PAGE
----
Laser induced modifications and waveguides writing inside silicon


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Silicon is the basic material for semiconductor industry and laser direct writing in the bulk of silicon has attracted people’s attention since 20 years ago. However, the research of laser-matter interaction inside silicon is limited and the formation process of the subsurface modification is not clear enough. In addition, the attempts in the past decade to generate waveguides inside silicon are not satisfactory. Based on this situation, this dissertation has two objectives. The first one is to study the fundamental process of laser-matter interaction and have a better understanding of the material modification process inside silicon, and the second one is to write straight and curved waveguides inside silicon and characterize these waveguides. The first objective will be achieved through a comprehensive experimental study on the physics behind the nanosecond (ns) laser writing process. The experimental study will involve generating subsurface modifications inside silicon and characterize the modifications by optical microscopy, SEM, TEM, and Raman spectroscopy. The second objective will be achieved through laser transverse writing and by shaping the laser beam through a pair of cylindrical lenses and focusing the shaped beam inside the silicon.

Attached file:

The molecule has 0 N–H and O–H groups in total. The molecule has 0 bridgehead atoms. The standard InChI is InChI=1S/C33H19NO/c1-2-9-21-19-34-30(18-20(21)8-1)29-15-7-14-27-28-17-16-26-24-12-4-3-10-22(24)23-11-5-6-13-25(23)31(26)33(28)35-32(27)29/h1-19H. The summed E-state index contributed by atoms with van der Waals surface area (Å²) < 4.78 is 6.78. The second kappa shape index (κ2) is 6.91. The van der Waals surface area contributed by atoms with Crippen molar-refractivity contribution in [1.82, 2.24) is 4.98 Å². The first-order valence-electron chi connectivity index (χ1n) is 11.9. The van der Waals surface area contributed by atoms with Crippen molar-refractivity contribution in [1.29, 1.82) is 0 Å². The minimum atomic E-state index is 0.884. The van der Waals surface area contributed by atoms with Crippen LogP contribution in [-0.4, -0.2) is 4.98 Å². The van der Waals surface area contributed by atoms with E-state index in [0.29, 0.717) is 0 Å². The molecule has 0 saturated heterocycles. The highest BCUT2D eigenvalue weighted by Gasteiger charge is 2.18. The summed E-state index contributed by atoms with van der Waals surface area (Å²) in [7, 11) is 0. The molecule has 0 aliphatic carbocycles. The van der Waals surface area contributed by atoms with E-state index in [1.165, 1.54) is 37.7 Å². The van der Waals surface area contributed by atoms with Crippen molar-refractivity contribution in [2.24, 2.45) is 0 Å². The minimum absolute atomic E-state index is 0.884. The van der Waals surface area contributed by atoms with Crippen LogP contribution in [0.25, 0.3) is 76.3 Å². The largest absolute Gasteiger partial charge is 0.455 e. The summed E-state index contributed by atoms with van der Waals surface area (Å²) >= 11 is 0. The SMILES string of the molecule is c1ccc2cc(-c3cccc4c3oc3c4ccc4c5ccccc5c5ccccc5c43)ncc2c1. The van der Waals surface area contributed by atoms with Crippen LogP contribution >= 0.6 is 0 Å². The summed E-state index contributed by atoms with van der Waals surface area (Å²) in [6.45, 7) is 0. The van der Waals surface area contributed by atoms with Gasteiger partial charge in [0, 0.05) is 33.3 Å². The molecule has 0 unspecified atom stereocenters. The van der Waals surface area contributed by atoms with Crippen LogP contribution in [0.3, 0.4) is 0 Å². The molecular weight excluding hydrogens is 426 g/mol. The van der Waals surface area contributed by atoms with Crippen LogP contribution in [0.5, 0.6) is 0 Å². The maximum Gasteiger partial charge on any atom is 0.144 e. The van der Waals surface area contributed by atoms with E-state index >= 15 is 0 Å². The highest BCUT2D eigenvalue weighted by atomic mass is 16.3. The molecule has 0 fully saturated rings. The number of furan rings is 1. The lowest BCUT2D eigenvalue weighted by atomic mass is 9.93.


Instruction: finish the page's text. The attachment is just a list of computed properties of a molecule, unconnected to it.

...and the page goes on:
It is found that permanent modifications are made with tightly focused ns pulses at 1.55 μm wavelength inside silicon without damaging the front surface. Examinations of the modified zone using Raman spectroscopy and TEM reveal a disturbed crystal structure with defects and strained areas. For the first time, high resolution TEM images show a direct evidence of amorphous silicon inside ns laser induced modifications. A quantitative analysis based on Raman spectra of the modified zone indicates that the amorphous silicon accounts for only a small percentage of the total modification. More work is needed to determine the effects of laser parameters on the amorphous transition inside silicon. Nanosecond laser transverse writing of different types of waveguides inside silicon are demonstrated, such as straight waveguides, curved waveguides with different radii, and straight-curved waveguides. A nearly circular transverse guide-profile is formed with the shaped beam. The waveguides are found to support single-mode propagation for 1.55 μm wavelength light. The loss is found to be about 3 dB/cm for straight waveguide and can be larger for curved waveguides depending on the curvature. The knowledge gained from this research will enable us to have a better understanding of laser-matter interaction inside silicon and pave the way for its future applications in the semiconductor field.



Laser, Semiconductor, Waveguides, Silicon

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Doctor of Philosophy


Department of Industrial & Manufacturing Systems Engineering

Major Professor

Shuting Lei